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Fury Road paved with Mad Intentions

It has been a long time since a film was good enough for me to see it twice in theatres. Mad Max: Fury Road is that good.

Directed by George Miller, proving skills only deteriorate with age if you let them, Fury Road is the kind of film you beg to happen every year. Sometimes the void is filled and other years it’s not. Last year it took a combination of Edge of Tomorrow, Snowpiercer, John Wick and The Raid 2: Berandal to fill the void. This year it only takes Mad Max: Fury Road.

Fury Road is a great piece of art. It doesn’t have to be great at one thing. It strives to be great at everything. It doesn’t just have to be beautiful. It doesn’t just have to have a message. It doesn’t just have to be cool. It doesn’t just have to be exciting. It doesn’t just have to be well made. It isn’t a jack of all trades and master of none. It’s a master of everything.

You don’t have to watch the original trilogy to understand what’s going on. You don’t have to care for the feminist theme painted on every frame (though you should). You don’t have to care about the eco winks about a world running out of oil still wasting it on flaming guitars and gas guzzling war rigs. You don’t even have to care about the abundance of practical effects. You can shut your brain off and enjoy it immensely, but why live life so dulled?

Mad Max: Fury Road does everything right. It does lighting right. It does colour correction right. Even with where CGI is in 2015, your brain just mentally knows when something was made on a computer and when something was made in real time. The soundtrack is an undervalued mix of symphony and synthesizer, gnashing guitar and pounding percussion. The acting is a perfect mix of subtlety, introspection and camp. Any film that causes you to forget to breathe is going to be a must see. Fury Road causes you to forget how to live.

I’ve said for years now that Charlize Theron deserved a stronger agent for the roles she has chosen in the past but now I recognize what her agent was doing. Her agent was avoiding her from being locked in a seven film catastrophe to represent a superhero. By becoming Imperator Furiosa, she’s become greater than any controlled Marvel film environment heroine. She’s a hero for the modern age. Her humanity is what makes her powerful instead of a flawed 20th century origin story. If comic book films spike in popularity when society is desperate for real life heroes, Furiosa is a reminder of what an original intellectual property can bring. Theron is Furiosa. Theron is Fury Road. Theron is the best actor of her generation.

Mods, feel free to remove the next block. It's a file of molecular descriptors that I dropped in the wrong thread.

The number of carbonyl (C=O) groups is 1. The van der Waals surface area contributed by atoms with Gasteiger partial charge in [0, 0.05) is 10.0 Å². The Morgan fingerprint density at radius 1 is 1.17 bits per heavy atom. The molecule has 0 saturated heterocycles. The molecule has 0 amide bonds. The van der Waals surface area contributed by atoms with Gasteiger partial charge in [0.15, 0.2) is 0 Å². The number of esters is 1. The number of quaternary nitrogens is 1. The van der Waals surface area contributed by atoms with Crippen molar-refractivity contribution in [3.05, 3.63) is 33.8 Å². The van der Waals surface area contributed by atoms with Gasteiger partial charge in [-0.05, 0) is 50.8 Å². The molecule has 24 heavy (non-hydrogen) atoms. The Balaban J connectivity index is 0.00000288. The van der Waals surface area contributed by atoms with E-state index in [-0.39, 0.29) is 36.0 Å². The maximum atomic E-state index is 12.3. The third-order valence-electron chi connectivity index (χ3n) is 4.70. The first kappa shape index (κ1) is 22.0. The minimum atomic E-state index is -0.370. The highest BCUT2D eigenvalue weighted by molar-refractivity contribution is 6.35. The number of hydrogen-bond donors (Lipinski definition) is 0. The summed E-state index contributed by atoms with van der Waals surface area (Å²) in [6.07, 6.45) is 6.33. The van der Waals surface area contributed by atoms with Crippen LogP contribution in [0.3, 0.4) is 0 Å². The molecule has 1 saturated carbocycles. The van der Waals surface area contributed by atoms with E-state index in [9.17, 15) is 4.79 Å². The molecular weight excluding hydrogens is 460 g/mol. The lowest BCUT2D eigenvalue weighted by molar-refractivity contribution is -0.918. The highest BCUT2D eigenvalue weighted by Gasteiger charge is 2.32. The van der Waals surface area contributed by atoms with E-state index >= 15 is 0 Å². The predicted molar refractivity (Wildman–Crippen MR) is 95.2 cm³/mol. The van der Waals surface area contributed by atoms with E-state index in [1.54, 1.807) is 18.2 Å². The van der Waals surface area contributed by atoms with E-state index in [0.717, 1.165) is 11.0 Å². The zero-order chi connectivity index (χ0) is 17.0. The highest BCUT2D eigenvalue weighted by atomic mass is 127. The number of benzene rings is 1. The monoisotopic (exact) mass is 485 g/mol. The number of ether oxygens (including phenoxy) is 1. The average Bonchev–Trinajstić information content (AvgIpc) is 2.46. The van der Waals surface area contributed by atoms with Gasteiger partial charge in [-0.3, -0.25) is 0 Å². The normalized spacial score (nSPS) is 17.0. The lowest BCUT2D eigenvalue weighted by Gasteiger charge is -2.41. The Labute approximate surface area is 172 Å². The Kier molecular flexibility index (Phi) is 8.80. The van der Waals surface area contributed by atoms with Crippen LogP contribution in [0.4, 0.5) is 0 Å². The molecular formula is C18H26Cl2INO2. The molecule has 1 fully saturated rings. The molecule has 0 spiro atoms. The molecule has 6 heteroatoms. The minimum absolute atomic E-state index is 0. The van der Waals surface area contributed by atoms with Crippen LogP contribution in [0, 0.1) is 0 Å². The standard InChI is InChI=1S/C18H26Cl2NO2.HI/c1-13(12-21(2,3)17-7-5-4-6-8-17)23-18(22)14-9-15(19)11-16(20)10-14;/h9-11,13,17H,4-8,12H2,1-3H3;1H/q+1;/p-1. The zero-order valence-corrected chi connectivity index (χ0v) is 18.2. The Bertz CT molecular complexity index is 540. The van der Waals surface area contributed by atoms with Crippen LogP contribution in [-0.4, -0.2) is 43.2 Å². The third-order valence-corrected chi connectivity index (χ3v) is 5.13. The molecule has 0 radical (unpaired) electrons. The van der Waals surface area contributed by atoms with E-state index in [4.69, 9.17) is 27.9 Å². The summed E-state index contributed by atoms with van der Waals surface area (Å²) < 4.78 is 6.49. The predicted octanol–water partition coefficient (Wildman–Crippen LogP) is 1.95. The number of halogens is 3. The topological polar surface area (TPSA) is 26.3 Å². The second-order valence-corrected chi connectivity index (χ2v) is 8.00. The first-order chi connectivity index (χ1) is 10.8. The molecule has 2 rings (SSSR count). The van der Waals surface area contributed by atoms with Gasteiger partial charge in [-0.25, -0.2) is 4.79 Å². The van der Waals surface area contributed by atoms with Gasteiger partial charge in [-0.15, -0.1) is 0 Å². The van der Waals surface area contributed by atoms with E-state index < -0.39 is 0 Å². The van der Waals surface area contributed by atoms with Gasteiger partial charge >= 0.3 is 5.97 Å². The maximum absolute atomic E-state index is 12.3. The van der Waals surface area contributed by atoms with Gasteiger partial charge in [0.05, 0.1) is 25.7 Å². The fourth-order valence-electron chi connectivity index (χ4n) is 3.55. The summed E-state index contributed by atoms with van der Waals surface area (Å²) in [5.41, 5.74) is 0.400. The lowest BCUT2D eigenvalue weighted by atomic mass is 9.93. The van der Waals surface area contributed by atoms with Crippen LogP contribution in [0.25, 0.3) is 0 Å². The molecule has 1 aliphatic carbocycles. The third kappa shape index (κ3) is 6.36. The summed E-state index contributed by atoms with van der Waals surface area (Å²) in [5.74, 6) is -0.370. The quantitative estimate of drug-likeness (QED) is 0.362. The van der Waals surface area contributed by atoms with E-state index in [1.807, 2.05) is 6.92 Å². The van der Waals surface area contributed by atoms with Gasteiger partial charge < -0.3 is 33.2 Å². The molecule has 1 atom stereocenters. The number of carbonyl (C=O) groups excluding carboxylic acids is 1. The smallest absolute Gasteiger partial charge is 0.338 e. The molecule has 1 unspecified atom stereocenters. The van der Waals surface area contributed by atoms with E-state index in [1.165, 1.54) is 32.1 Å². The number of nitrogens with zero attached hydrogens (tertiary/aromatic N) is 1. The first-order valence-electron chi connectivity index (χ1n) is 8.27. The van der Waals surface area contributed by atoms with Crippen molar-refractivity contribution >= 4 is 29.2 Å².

Complimenting is Tom Hardy as Mad Max. All he had to be was not Mel Gibson today. Even in comparison to Gibson’s Max of the past, his suggestive grunts and post-traumatic stress created a man reluctant to give his name until someone gave him a reason to care again. Hardy has had a steady climb of films proving he’s more than just muscles and incredible genetics. From the intense action scenes to being a leading man that could play support without a complaint, Hardy got to walk away smiling as the real star of the movie was elevated to higher ground and lost nothing in the exchange. Hardy is Mad Max. Mad Max will return another day. Well, unless silly rumour websites have anything to say…

Not enough is credited to the self-sacrifice made by Nux, played by Nicholas Hoult. Hoult was dynamic in his pursuit to die for Immortan Joe but by the end of the film, presented an arc where he finally had something to live for, and more importantly, something to truly die for. With powdered skin and chrome sprayed teeth, Nux needed an actor willing to go to the campiest reach in the desert and then scale back at the right time to see the humanity in the lost War Boy. Hoult nailed it on “Val Kilmer in Heat” proportions.

I’m shaking in excitement with how much I want to talk about Fury Road. How going back to the Citadel was perfect. How the film often made me think, even on second viewing (!) that the heroes were going to lose and all hope was lost. The absolute badassery of the Many Mothers on their motorcycles. How in its post-apocalyptic viewpoint of the world it provides more hope from despair than so many films before it. How Max’s visions finally left when he stopped running away. The power of the bard and his fire breathing guitar.

There’s so much to talk about and thankfully, many are writing on every aspect. From disability representation to how the Bullet Farmer, The People Eater, Mad Max and Immortan Joe are the representations of the Four Horsemen of the Apocalypse. Mad Max: Fury Road is more than a summer action movie. It’s the best action film experience to have been provided in the 21st century.

Should I go see it a third time? What a day. What a lovely day!

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